The album is a wonderful blend of the raw, punchy engine of classic grunge, but the songs are pulled away from full-tilt with moments of tender song writing, something that on the surface seems difficult to marry.
“All the things you have experienced in your life usually have a melancholic but also an encouraging, energetic side. It’s the same with songs. Sometimes they are driven by energy other times by emotional feelings. So, to bend between these experiences was feeling kind of natural. But it was difficult though to pick the right songs, so they would make sense together on an album.”
There is a myriad of genres blended throughout the album, with elements of Garage, Psych and Blues all intertwined as a paintbrush painting vividly on a grunge canvas. It’s hard to quantify simply: “Maybe I would say the album is like coffee: there are different types of coffees, some a bit sweeter with more milk and others strong and dark. It was important to us, to make an album with a lot of diversity in it. Some of the songs are fast, energetic and rough and others are soft and melancholic. I guess this is the mix that defines us.”
There are a lot of great bands in Zurich and there is wonderful support between the bands.
The Swiss music scene is one of Europe’s more niche, but has still produced some massive artists. I personally know very little about their current industry, and so was intrigued to see how the nation, and Zurich as Annie Taylor’s base had been an influence on them, and if there were any bands with a similar feel to them.
“Bands which are kind, good-looking and humble? Then yes! Haha, just joking. I think we are in general influenced by the people around us or by things we like, but not necessarily by the scene in our city,” she explains. “There are a lot of great bands in Zurich and there is wonderful support between the bands. I think this is also because our label, Taxi Gauche Records, connected a lot of local musicians with each other.”
The scene itself is propped up by some of Jungi’s favourite venues: “There are a lot of great venues in Zurich that are hosting great bands! One of my favourites is Bogen F. They always have a great lineup and it’s a fantastic place to play a show. I think the first time we played there was with Sunflower Bean. But also, Rote Fabrik, Dynamo or Exil are venues you should check out when you stay in Zurich. All of these venues were really kind to us and invited us to support several bands on tour like L.A. Witch, FEWS, Press Club and so on.”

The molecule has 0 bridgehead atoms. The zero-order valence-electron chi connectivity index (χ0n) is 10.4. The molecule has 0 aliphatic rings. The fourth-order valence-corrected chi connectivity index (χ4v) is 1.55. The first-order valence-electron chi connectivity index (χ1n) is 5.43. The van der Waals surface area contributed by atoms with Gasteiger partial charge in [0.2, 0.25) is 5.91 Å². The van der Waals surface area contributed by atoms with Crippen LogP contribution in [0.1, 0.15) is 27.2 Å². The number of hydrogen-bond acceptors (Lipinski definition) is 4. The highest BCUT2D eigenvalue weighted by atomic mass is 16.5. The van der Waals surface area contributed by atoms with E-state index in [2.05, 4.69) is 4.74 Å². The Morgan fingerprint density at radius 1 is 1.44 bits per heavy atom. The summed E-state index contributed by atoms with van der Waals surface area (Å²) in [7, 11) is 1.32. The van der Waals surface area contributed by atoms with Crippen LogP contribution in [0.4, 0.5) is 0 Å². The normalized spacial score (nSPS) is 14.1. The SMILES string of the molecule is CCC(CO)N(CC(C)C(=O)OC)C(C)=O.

Something that seems so far away for the UK is the return to normal life, which includes the return to live music, but it seems that Swiss bands and gig-goers will be able to fill these venues soon, as live music is already starting to return.
“You can already play shows again and we just played our two sold-out release shows this weekend! It feels great to be back on stage, since we were rehearsing a lot but without perspective… There are a few more dates coming up in Switzerland and we hope that things are normalizing, and venues are surviving these difficult times. We are more than excited to go on tour early 2021 and hope this will work out somehow.” Jealous? I am. You should be.
What is hopefully soon to be an exciting time for all music lovers across the globe has started in Switzerland, and Annie Taylor are there to run riot and continue their psychedelic-grunge odyssey. It would be worth your while to risk a fourteen day quarantine or enjoy a Swiss sabbatical to Bogen F to see these guys, trust me.
Listen to Annie Taylor on Spotify to check out that new album.